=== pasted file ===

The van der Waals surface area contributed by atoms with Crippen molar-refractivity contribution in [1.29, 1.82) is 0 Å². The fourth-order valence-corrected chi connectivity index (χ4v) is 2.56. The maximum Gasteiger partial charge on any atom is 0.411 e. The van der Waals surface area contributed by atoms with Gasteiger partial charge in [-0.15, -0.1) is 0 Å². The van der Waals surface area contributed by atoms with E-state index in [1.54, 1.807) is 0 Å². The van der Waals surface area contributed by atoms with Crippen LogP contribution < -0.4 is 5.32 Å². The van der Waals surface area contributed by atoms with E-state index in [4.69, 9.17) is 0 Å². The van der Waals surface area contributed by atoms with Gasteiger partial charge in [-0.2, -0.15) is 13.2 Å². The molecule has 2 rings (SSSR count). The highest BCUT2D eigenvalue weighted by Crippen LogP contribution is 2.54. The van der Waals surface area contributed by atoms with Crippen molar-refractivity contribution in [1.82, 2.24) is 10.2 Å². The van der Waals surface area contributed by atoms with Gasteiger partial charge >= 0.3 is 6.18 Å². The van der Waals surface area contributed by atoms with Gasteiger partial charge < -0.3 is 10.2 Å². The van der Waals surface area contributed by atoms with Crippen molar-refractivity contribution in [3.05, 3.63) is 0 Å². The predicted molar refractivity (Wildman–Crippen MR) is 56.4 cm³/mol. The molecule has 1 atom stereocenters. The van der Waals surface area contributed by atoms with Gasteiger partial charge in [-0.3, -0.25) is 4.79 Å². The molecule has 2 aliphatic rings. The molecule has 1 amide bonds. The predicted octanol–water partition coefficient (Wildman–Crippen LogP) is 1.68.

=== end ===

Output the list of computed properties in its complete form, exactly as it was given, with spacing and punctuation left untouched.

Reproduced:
The van der Waals surface area contributed by atoms with Crippen molar-refractivity contribution in [1.29, 1.82) is 0 Å². The fourth-order valence-corrected chi connectivity index (χ4v) is 2.56. The maximum Gasteiger partial charge on any atom is 0.411 e. The van der Waals surface area contributed by atoms with Gasteiger partial charge in [-0.15, -0.1) is 0 Å². The van der Waals surface area contributed by atoms with E-state index in [1.54, 1.807) is 0 Å². The van der Waals surface area contributed by atoms with Crippen LogP contribution < -0.4 is 5.32 Å². The van der Waals surface area contributed by atoms with E-state index in [4.69, 9.17) is 0 Å². The van der Waals surface area contributed by atoms with Gasteiger partial charge in [-0.2, -0.15) is 13.2 Å². The molecule has 2 rings (SSSR count). The highest BCUT2D eigenvalue weighted by Crippen LogP contribution is 2.54. The van der Waals surface area contributed by atoms with Crippen molar-refractivity contribution in [1.82, 2.24) is 10.2 Å². The van der Waals surface area contributed by atoms with Gasteiger partial charge >= 0.3 is 6.18 Å². The van der Waals surface area contributed by atoms with Gasteiger partial charge < -0.3 is 10.2 Å². The van der Waals surface area contributed by atoms with Crippen molar-refractivity contribution in [3.05, 3.63) is 0 Å². The predicted molar refractivity (Wildman–Crippen MR) is 56.4 cm³/mol. The molecule has 1 atom stereocenters. The van der Waals surface area contributed by atoms with Gasteiger partial charge in [-0.3, -0.25) is 4.79 Å². The molecule has 2 aliphatic rings. The molecule has 1 amide bonds. The predicted octanol–water partition coefficient (Wildman–Crippen LogP) is 1.68.